Atmosphere

Phobos does not have any atmosphere. Many of its properties are similar to that of asteroids.

Phobos has unusual orbital characteristics. In 1958 a metal sheet model was suggested for the Martian moon. Considering the Martian atmospheric density, it was found out that Phobos shows a very big braking effect. For this reason, Martian moons are believed to be light and hollow.

Orbit & Rotation

The orbital motion of Phobos is the best-studied orbital motion of any natural satellite in the solar system. Its period of revolution is much shorter than masses period of rotation and hence the moon of Mars appears to rise and set twice. The moon would appear to rise in the west and set in the east to the person standing on the surface of Mars.

Phobos is very close to Mars. It also moves in an equatorial orbit. This is the reason why the moon cannot be seen from latitudes that are at an angle of less than 70.4°. As observed from Mars the phases of the moon take place every 0.319 days.

It orbits around Mars and just about 7 hours and 49 minutes.

This time is less than the time taken for Mars to complete one rotation about its own axis. This is because of its small distance from the planet. From the surface of Mars, it appears to rise in the west and set in the East. This phenomenon takes place twice due to the rotation of mass and the revolution of the natural satellite.

Distance from Mars

Phobos is about 6000 km or 3700 miles away from the surface planet Mars or 9,376 km from the core of Mars. The distance between Mars and its natural satellite is the smallest in all of the planets and the natural satellite of the solar system.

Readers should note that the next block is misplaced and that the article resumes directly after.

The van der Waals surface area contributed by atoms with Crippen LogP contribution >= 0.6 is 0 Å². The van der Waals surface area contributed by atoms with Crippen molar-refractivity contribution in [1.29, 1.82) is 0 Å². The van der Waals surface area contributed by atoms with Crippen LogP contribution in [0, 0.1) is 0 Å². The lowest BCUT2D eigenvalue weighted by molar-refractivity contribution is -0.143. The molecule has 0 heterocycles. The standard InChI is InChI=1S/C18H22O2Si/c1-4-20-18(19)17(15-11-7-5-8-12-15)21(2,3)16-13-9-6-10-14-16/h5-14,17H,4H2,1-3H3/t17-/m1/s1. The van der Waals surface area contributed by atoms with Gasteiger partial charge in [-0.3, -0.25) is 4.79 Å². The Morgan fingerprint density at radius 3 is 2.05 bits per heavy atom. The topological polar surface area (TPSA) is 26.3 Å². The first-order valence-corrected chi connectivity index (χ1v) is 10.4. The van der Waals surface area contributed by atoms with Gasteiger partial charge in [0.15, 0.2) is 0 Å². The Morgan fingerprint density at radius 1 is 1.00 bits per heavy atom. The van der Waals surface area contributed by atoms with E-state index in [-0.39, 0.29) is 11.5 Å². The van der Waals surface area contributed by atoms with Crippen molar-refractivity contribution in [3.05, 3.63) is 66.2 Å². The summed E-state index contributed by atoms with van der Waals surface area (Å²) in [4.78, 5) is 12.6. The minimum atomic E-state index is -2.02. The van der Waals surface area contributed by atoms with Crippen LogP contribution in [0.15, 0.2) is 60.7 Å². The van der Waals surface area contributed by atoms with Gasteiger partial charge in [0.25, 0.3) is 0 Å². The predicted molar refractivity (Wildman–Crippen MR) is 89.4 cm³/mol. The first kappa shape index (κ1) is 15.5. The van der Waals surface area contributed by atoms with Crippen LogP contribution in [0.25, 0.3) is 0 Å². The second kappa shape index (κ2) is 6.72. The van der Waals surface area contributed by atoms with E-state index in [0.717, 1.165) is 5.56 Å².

Temperature

The surface temperatures on Phobos can range from -4 °C or 25 °F to -112 °C or -170 °F. The higher range of temperature is found on the left side where the sunlight falls while the low temperatures are found on the shadowed side. Phobos is also one of the least reflective bodies in the Solar system.

Solar Transit

The moon Phobos undergoes solar transits if viewed from the surface of Mars. This could be easily observable as they are regular. The Mars Rover Opportunity has photographed many such solar transits. This phenomenon is similar to the phenomena of solar eclipses as viewed from the Earth.

During the solar transits, the shadow of the moon is casted on the surface of Mars. As Phobos is quite small in size it cannot exhibit a total solar eclipse like the earth’s moon.

Exploration of Phobos

Phobos has been visited by manmade spacecraft’s. Many of these spacecraft’s have photographed Phobos from a close distance and provided great details about its characteristics. In 1969, NASA’s Mariner 7 became the first man made spacecraft to visit the Martian moon.

In 1977, another spacecraft by NASA called the Viking 1 visited Phobos. The Mars Global Surveyor visited Phobos between 1998 and 2003. The Mars Express visited the moon in 2004, 2008 and 2010.